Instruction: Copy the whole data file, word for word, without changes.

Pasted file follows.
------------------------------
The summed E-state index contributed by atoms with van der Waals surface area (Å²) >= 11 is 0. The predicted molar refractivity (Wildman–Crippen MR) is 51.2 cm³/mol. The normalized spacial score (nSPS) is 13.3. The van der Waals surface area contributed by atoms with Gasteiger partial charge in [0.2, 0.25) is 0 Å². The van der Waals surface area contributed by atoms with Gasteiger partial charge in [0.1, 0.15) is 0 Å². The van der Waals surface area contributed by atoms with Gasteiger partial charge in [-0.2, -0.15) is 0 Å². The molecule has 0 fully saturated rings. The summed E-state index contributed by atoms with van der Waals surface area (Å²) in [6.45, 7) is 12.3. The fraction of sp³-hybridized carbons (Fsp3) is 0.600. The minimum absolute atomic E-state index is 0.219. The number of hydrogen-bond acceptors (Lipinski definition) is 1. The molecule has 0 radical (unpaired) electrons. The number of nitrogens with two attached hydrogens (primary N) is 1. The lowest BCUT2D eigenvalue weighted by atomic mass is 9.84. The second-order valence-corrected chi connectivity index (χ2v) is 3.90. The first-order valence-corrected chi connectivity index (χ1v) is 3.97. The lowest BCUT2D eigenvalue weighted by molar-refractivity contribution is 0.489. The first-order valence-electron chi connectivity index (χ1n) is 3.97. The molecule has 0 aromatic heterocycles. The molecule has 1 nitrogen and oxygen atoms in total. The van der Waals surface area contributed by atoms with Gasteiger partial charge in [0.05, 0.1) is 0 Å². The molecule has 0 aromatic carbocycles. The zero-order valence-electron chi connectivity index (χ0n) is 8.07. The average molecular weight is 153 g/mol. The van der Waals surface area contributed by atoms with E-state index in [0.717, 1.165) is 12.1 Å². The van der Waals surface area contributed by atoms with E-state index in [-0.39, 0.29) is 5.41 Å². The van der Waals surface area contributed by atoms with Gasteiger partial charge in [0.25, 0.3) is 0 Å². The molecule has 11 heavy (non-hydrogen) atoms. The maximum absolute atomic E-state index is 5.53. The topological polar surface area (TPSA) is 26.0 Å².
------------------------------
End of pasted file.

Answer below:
The summed E-state index contributed by atoms with van der Waals surface area (Å²) >= 11 is 0. The predicted molar refractivity (Wildman–Crippen MR) is 51.2 cm³/mol. The normalized spacial score (nSPS) is 13.3. The van der Waals surface area contributed by atoms with Gasteiger partial charge in [0.2, 0.25) is 0 Å². The van der Waals surface area contributed by atoms with Gasteiger partial charge in [0.1, 0.15) is 0 Å². The van der Waals surface area contributed by atoms with Gasteiger partial charge in [-0.2, -0.15) is 0 Å². The molecule has 0 fully saturated rings. The summed E-state index contributed by atoms with van der Waals surface area (Å²) in [6.45, 7) is 12.3. The fraction of sp³-hybridized carbons (Fsp3) is 0.600. The minimum absolute atomic E-state index is 0.219. The number of hydrogen-bond acceptors (Lipinski definition) is 1. The molecule has 0 radical (unpaired) electrons. The number of nitrogens with two attached hydrogens (primary N) is 1. The lowest BCUT2D eigenvalue weighted by atomic mass is 9.84. The second-order valence-corrected chi connectivity index (χ2v) is 3.90. The first-order valence-corrected chi connectivity index (χ1v) is 3.97. The lowest BCUT2D eigenvalue weighted by molar-refractivity contribution is 0.489. The first-order valence-electron chi connectivity index (χ1n) is 3.97. The molecule has 0 aromatic heterocycles. The molecule has 1 nitrogen and oxygen atoms in total. The van der Waals surface area contributed by atoms with Gasteiger partial charge in [0.05, 0.1) is 0 Å². The molecule has 0 aromatic carbocycles. The zero-order valence-electron chi connectivity index (χ0n) is 8.07. The average molecular weight is 153 g/mol. The van der Waals surface area contributed by atoms with E-state index in [0.717, 1.165) is 12.1 Å². The van der Waals surface area contributed by atoms with E-state index in [-0.39, 0.29) is 5.41 Å². The van der Waals surface area contributed by atoms with Gasteiger partial charge in [0.25, 0.3) is 0 Å². The molecule has 11 heavy (non-hydrogen) atoms. The maximum absolute atomic E-state index is 5.53. The topological polar surface area (TPSA) is 26.0 Å².